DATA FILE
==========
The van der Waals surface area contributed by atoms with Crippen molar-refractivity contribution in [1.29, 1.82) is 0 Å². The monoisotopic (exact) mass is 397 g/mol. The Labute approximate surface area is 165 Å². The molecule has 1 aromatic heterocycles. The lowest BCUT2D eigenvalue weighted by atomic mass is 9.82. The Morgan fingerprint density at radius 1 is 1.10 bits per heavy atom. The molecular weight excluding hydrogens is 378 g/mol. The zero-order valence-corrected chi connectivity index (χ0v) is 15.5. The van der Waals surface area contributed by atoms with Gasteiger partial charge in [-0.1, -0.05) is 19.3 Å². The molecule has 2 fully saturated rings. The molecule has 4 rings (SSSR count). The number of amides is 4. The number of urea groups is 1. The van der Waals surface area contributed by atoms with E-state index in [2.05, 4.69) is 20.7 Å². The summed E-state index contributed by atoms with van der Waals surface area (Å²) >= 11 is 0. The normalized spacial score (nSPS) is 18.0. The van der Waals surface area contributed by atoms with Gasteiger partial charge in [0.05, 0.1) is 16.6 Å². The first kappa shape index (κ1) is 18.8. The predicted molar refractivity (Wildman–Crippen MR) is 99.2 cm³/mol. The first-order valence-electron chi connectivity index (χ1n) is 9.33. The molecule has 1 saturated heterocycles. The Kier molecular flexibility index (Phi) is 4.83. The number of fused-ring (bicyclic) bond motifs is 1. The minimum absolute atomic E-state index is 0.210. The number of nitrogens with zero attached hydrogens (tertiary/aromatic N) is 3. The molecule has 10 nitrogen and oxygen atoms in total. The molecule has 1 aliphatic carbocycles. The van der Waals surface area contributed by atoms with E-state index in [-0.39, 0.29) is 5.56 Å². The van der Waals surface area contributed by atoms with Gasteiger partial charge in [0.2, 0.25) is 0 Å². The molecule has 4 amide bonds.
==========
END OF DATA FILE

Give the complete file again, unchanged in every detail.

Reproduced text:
The van der Waals surface area contributed by atoms with Crippen molar-refractivity contribution in [1.29, 1.82) is 0 Å². The monoisotopic (exact) mass is 397 g/mol. The Labute approximate surface area is 165 Å². The molecule has 1 aromatic heterocycles. The lowest BCUT2D eigenvalue weighted by atomic mass is 9.82. The Morgan fingerprint density at radius 1 is 1.10 bits per heavy atom. The molecular weight excluding hydrogens is 378 g/mol. The zero-order valence-corrected chi connectivity index (χ0v) is 15.5. The van der Waals surface area contributed by atoms with Gasteiger partial charge in [-0.1, -0.05) is 19.3 Å². The molecule has 2 fully saturated rings. The molecule has 4 rings (SSSR count). The number of amides is 4. The number of urea groups is 1. The van der Waals surface area contributed by atoms with E-state index in [2.05, 4.69) is 20.7 Å². The summed E-state index contributed by atoms with van der Waals surface area (Å²) >= 11 is 0. The normalized spacial score (nSPS) is 18.0. The van der Waals surface area contributed by atoms with Gasteiger partial charge in [0.05, 0.1) is 16.6 Å². The first kappa shape index (κ1) is 18.8. The predicted molar refractivity (Wildman–Crippen MR) is 99.2 cm³/mol. The first-order valence-electron chi connectivity index (χ1n) is 9.33. The molecule has 1 saturated heterocycles. The Kier molecular flexibility index (Phi) is 4.83. The number of fused-ring (bicyclic) bond motifs is 1. The minimum absolute atomic E-state index is 0.210. The number of nitrogens with zero attached hydrogens (tertiary/aromatic N) is 3. The molecule has 10 nitrogen and oxygen atoms in total. The molecule has 1 aliphatic carbocycles. The van der Waals surface area contributed by atoms with E-state index in [-0.39, 0.29) is 5.56 Å². The van der Waals surface area contributed by atoms with Gasteiger partial charge in [0.2, 0.25) is 0 Å². The molecule has 4 amide bonds.